The Cubs sign Ryan: low risk, potentially high reward, still kind of depressing

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The Cubs made it official and signed B.J. Ryan to a minor league deal:

Left-handed reliever B.J. Ryan’s loss of velocity and command might
be the Cubs’ gain if he can regain his form in the minor leagues. The
Cubs signed the two-time All-Star to a minor-league contract Thursday
after the Toronto Blue Jays released him last week. Ryan had 1½ years
remaining on his five-year, $47 million contract. That’s a sign of how
far Ryan’s stock has fallen during his second season after having Tommy
John surgery on his left elbow. His velocity is said to be in the low
80s. But for a Cubs team that needs left-handed bullpen depth, the move
represents a no-risk, potentially high-upside signing if Ryan can
regain some level of major-league form.

Definitely a low-risk move for the Cubbies that, if it pays off, will
pay off handsomely. I mean, it’s not too long ago that Ryan was a
fantastic pitcher and stranger rebounds have happened. Even with the
Cubs very recently: remember how bad Jim Edmonds was with the Padres at
the beginning of last year (.178/.265/.233) and remember how good he
was after coming to Chicago following his release (.256/.369/.568)?
That’s certainly the analogy/wish smart Cubs fans I know are making today.

Another analogy: this is the Cubs trying once again to solve a problem
they didn’t need to have. Just as they signed Ryan Freel and then Jeff
Baker in an effort to fill the hole left by the absence of Mark DeRosa,
the Ryan move, among others, is aimed at filling a bullpen hole created
by the absence of Kerry Wood. Which isn’t to suggest that the Cubs
should have kept those guys — they would have been really expensive to
keep around — but it must be disheartening for Cubs fans to see the
team continuing to shovel dirt into the same holes, over and over
again.

Anthony Alford to miss 4-6 weeks following wrist surgery

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Blue Jays’ outfielder Anthony Alford will miss at least 4-6 weeks after undergoing surgery on his left wrist, the team announced on Saturday. Alford was placed on the 10-day disabled list earlier in the week after sustaining a left hamate fracture on a foul pitch, and could miss significant time in what looks to be a lengthy rehab process. MLB.com’s Gregor Chisholm reports that the procedure has been scheduled for next week and will be performed by Dr. Donald Sheridan in Arizona.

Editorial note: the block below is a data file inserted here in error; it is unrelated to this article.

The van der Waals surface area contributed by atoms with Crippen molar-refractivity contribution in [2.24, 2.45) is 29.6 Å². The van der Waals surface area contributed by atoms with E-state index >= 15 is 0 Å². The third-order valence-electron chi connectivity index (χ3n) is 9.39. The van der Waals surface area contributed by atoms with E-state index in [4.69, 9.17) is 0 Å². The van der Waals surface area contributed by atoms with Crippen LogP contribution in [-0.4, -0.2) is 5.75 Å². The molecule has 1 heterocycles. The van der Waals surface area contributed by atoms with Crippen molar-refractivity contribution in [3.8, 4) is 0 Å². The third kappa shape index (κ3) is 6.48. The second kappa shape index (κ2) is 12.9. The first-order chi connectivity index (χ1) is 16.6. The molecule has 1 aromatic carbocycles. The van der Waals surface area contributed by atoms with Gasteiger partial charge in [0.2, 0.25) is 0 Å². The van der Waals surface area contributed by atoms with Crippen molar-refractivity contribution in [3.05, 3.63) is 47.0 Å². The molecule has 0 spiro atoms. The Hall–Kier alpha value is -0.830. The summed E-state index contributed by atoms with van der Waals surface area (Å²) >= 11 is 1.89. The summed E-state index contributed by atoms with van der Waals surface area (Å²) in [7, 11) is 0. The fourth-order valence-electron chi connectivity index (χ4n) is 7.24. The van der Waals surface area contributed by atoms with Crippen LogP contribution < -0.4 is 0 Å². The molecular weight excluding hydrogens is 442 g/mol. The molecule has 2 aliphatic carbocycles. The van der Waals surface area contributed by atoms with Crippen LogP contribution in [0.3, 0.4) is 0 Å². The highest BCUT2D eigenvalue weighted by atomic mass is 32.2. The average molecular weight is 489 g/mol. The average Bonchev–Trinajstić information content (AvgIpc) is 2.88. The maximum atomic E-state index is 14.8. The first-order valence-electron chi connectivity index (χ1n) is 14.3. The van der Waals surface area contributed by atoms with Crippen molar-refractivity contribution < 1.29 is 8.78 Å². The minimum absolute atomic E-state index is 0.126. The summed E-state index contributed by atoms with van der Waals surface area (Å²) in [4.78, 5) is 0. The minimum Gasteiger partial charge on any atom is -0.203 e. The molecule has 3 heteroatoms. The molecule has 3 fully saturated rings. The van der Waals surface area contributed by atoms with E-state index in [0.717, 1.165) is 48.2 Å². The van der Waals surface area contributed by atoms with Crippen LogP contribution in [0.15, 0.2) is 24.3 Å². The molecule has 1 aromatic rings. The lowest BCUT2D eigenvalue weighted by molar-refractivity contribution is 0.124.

Alford, 22, was called up to the majors from Double-A New Hampshire last Friday. He went hitless in his first three outings, finally catching a break against the Brewers on Tuesday when he pinch-hit a leadoff double in the seventh. The injury occurred two innings later when Alford fouled off a pitch in the ninth inning, fracturing his wrist in the process.

Alford will join eight other players on the Blue Jays’ disabled list, including outfielders Steve Pearce (calf strain), Dalton Pompey (concussion) and Darrell Cecillani (partial shoulder dislocation). He’s expected to be replaced by 24-year-old outfield prospect Dwight Smith Jr.

Stephen Strasburg hit a new career high today

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Good luck getting a hit against the Nationals this weekend. Stephen Strasburg followed Max Scherzer‘s 13-strikeout performance on Friday with a dazzling outing of his own on Saturday afternoon. The right-hander whiffed a career-best 15 batters in seven innings, allowing just three hits and a walk in the Nats’ 3-0 win.

It took Strasburg several innings to get into a groove after pitching into (and out of) a jam in the first inning. The Padres loaded the bases with Allen Cordoba‘s leadoff single, a throwing error by Ryan Zimmerman and a four-pitch walk to Cory Spangenberg. By the third, Strasburg was cruising, striking out the side on 18 pitches and keeping the Padres off the basepaths until the sixth. He recorded his 15th and final strikeout in the seventh inning, catching Padres’ prospect Franchy Cordero swinging on a 1-2 pitch to effectively end his outing.

While 15 strikeouts set a new career record for the Nationals’ ace, he came close to reaching the mark twice before. The first time, he struck out 14 of 24 batters during his major league debut against the 2010 Pirates, though the 5-2 win did little more than keep the Nationals neck-and-neck with the Marlins at the bottom of the NL East. Five years later, he tied his 14-strikeout record against the 2015 Phillies, tossing a one-hitter in eight innings to cement his ninth victory of the season.

The only one who doesn’t seem overly enthused by the new record? Strasburg himself, who told MLB.com’s Jamal Collier and AJ Cassavell: “It’s pretty cool, but there’s another game five, six days from now. I’ll enjoy it tonight, but back to work tomorrow.”